Brust’s interest in Dragaera lies in…I can’t say the characters, because he seems painfully uninterested in them, but he does like gourmet food, philosophical digressions (AKA, why socialism is good and mafia aren’t), and….I guess, Devera. And this is a problem, because klava and gourmand fried chocolate-dipped garlic and roast asafoedita-stuffed dormouse have left enough of a bad taste in my mouth that even after reading half of this book and enjoying it, I was extremely reluctant to pick it up again–and I still can’t bring myself to actually read The Baron of Magister Valley (AKA, The Count of Monte Cristo IN DRAGAERA.) Why should I read a book in a series that the author doesn’t even want to finish and doesn’t like any more? Why should I expect to be pleasantly entertained when that’s not the purpose of the story, anymore? Why read a well-written and enjoyable prequel to a series that the author doesn’t want to finish?

Brust does not want to tell stories about swashbuckling but hard-edged heroes, noble but ruthless warriors, sorcerers who are as powerful as gods, and gods who are as petty as men. He doesn’t want to tell a story of criminals or of empires, rebels or righteous war. He doesn’t really care about excitement any more, and adventures are downright distasteful. Much better to drink egg coffee in a corner cafe. His stories are the stories of an old man who shares little in common with his younger self (who at least tried), or with younger audiences (who came on board for the swashbuckling, capeswishing, rapier-flashing, epic fantasy stories written on a narrative backdrop that is a richly-woven tapestry, etc…AKA, people like me who stuck it out for fifteen books but have at this point noticed which way the wind blows.)

That said, and with it in mind, Brust is at his best when he’s riffing off a better author and doesn’t have to come up with those tedious narrative beats himself. As in Paths of the Dead, which I own but haven’t read in several years, this is one of those instances.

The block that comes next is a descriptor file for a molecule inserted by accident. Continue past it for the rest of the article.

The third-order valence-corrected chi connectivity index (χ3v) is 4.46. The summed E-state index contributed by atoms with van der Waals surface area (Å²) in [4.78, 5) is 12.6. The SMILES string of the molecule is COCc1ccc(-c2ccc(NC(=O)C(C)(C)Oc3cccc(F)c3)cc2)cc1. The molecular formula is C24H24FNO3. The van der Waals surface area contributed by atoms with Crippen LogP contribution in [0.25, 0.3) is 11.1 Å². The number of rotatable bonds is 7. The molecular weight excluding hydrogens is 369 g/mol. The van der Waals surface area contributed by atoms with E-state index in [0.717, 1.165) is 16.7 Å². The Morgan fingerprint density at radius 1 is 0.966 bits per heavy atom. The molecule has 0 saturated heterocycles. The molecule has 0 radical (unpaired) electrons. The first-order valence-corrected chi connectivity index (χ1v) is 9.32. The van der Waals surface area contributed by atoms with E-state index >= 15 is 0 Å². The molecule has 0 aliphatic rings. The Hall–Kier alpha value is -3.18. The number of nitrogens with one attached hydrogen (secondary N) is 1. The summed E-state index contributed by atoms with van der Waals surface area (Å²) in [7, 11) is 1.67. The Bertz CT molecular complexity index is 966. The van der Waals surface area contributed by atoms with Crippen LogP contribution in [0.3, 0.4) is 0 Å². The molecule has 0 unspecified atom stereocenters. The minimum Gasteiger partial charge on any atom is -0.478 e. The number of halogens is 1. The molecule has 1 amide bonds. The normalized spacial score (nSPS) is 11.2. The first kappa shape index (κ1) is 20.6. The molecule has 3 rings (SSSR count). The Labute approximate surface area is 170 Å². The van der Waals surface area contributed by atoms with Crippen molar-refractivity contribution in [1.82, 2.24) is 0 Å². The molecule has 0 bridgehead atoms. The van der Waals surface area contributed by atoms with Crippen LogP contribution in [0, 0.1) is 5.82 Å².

This subseries is a prequel to the main Vlad Taltos books, covering the fall and rise again of the Dragaeran Empire. It’s also a riff off of Dumas’ The Three Musketeers–D’Artagnan, Portos, Aramis, and, uh, whats-his-face, Oliver Reed played him in the movie…whatever–becoming Khaavren (the main hero), Tazendra (the dumb but loveable ruffian), Aramis (the sneaky Yendi), and…I dunno, the other guy. (WHAT IS HIS NAAAAME?!) So, I had it wrong, this is actually book 2 of a sub-trilogy within the Khaavren Romances subseries of the Dragaera Cycle. Eh, whatever.

The plot is: Khaavren, formerly the swashbuckling hero of a previous generation, has decided that he needs to get back in shape and take to the road again. His timing is good, because meanwhile, Zerika has re-emerged with the Orb from the Paths of the Dead–making her indisputably the new Empress. Problem is, there really is a dispute going on, because there are at least two pretenders to the throne, and they have quite a few more men than she does. (She’s got about twenty-five, including Khaavren’s son Piro). Meanwhile, young Dragonlord Morrolan has set up shop in a ruined castle and begun doing what he is assured Dragonlords do, which tax the local civilians and use the money to assemble an army. He’s got about three thousand soldiers. Meanwhile, immortal sorceress Sethra Lavode is…well, she’s in her mountain doing whatever she does that is of deep mystic import and is never actually explained to the audience. And, since this is book 2 of 3-ish, that’s about it. There’s a couple of battles but they don’t resolve the Pretendership conflict, and on the personal level, the book ends with a near-tragedy as Khaavren’s old-school values and personal prejudices end up pushing his son away into a life of banditry (whee!)

So the main attraction the Khaavren Romances have is that the writing style, as well as the plot, homages Dumas–that is, it’s wordy, literate, and full of narrative filligree and little stylistic flourishes which ironically help flesh out the world and the characters far, far better than plainer prose. It’s a bit stilted, but it’s charming, often amusing, (“Oh bother,” said Tazendra, “I’ve lost the reins.”) and sometimes actually quite witty. Actual action is treated in classic style: with many flourishes and little detail and as much posturing as is necessary to show our heroes in a heroic light.

The characters are less of an attraction, mostly because they’ve already been established and the narrative convention is to keep them on a bit flatter of an arc than we’d normally see. Mostly the only development is between Piro and his love interest Ibronka, culminating in a highly amusing scene wherein their friends basically lock them in a closet to resolve the UST. Morrolan, the second lead, amusingly gets slighted by the biased narrator, who regards him as an unsophisticated country (human-raised) bumpkin who wavers between dangerously airheaded and just plain dangerous. Needless to say, Morrolan’s actual actions put a lie to everything but the dangerous bit.

So, overall: this is a good book, and it’s part of a series that once showed great promise. Unfortunately, given that the rest of the series fails signally to live up to that….I honestly can’t enjoy it anymore.

Rated: One half-exploded sorceress out of…well…one.

ReReview: Tactics of Mistake – Gordon R. Dickson